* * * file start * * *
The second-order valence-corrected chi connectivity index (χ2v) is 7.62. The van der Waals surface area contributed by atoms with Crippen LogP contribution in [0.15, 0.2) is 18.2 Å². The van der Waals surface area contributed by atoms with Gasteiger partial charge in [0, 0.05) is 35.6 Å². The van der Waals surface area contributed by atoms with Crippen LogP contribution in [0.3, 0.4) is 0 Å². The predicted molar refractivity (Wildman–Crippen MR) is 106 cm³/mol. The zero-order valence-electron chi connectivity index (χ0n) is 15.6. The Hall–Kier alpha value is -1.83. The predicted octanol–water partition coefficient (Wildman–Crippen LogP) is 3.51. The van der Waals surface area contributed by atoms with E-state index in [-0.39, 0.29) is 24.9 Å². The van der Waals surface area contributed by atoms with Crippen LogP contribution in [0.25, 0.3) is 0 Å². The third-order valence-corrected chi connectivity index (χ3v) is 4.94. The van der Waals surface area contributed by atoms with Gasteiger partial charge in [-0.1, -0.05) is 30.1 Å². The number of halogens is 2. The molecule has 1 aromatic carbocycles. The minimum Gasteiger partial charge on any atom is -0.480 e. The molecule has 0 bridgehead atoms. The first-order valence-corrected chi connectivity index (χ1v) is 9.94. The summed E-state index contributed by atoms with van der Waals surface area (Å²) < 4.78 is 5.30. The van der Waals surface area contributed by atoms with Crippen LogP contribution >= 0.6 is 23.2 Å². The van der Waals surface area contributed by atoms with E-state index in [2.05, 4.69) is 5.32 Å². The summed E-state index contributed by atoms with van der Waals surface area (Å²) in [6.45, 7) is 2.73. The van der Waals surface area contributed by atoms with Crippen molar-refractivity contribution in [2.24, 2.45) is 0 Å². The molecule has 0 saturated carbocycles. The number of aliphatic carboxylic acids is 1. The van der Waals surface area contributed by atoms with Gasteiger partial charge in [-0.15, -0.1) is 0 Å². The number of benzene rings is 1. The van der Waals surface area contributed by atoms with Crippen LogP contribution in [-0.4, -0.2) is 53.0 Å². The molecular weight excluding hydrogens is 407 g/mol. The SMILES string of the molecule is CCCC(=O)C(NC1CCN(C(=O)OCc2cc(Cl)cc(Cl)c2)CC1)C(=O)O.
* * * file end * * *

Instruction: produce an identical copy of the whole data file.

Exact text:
The second-order valence-corrected chi connectivity index (χ2v) is 7.62. The van der Waals surface area contributed by atoms with Crippen LogP contribution in [0.15, 0.2) is 18.2 Å². The van der Waals surface area contributed by atoms with Gasteiger partial charge in [0, 0.05) is 35.6 Å². The van der Waals surface area contributed by atoms with Crippen LogP contribution in [0.3, 0.4) is 0 Å². The predicted molar refractivity (Wildman–Crippen MR) is 106 cm³/mol. The zero-order valence-electron chi connectivity index (χ0n) is 15.6. The Hall–Kier alpha value is -1.83. The predicted octanol–water partition coefficient (Wildman–Crippen LogP) is 3.51. The van der Waals surface area contributed by atoms with E-state index in [-0.39, 0.29) is 24.9 Å². The van der Waals surface area contributed by atoms with Crippen LogP contribution in [0.25, 0.3) is 0 Å². The third-order valence-corrected chi connectivity index (χ3v) is 4.94. The van der Waals surface area contributed by atoms with Gasteiger partial charge in [-0.1, -0.05) is 30.1 Å². The number of halogens is 2. The molecule has 1 aromatic carbocycles. The minimum Gasteiger partial charge on any atom is -0.480 e. The molecule has 0 bridgehead atoms. The first-order valence-corrected chi connectivity index (χ1v) is 9.94. The summed E-state index contributed by atoms with van der Waals surface area (Å²) < 4.78 is 5.30. The van der Waals surface area contributed by atoms with Crippen LogP contribution >= 0.6 is 23.2 Å². The van der Waals surface area contributed by atoms with E-state index in [2.05, 4.69) is 5.32 Å². The summed E-state index contributed by atoms with van der Waals surface area (Å²) in [6.45, 7) is 2.73. The van der Waals surface area contributed by atoms with Crippen molar-refractivity contribution in [2.24, 2.45) is 0 Å². The molecule has 0 saturated carbocycles. The number of aliphatic carboxylic acids is 1. The van der Waals surface area contributed by atoms with Gasteiger partial charge in [-0.15, -0.1) is 0 Å². The number of benzene rings is 1. The van der Waals surface area contributed by atoms with Crippen LogP contribution in [-0.4, -0.2) is 53.0 Å². The molecular weight excluding hydrogens is 407 g/mol. The SMILES string of the molecule is CCCC(=O)C(NC1CCN(C(=O)OCc2cc(Cl)cc(Cl)c2)CC1)C(=O)O.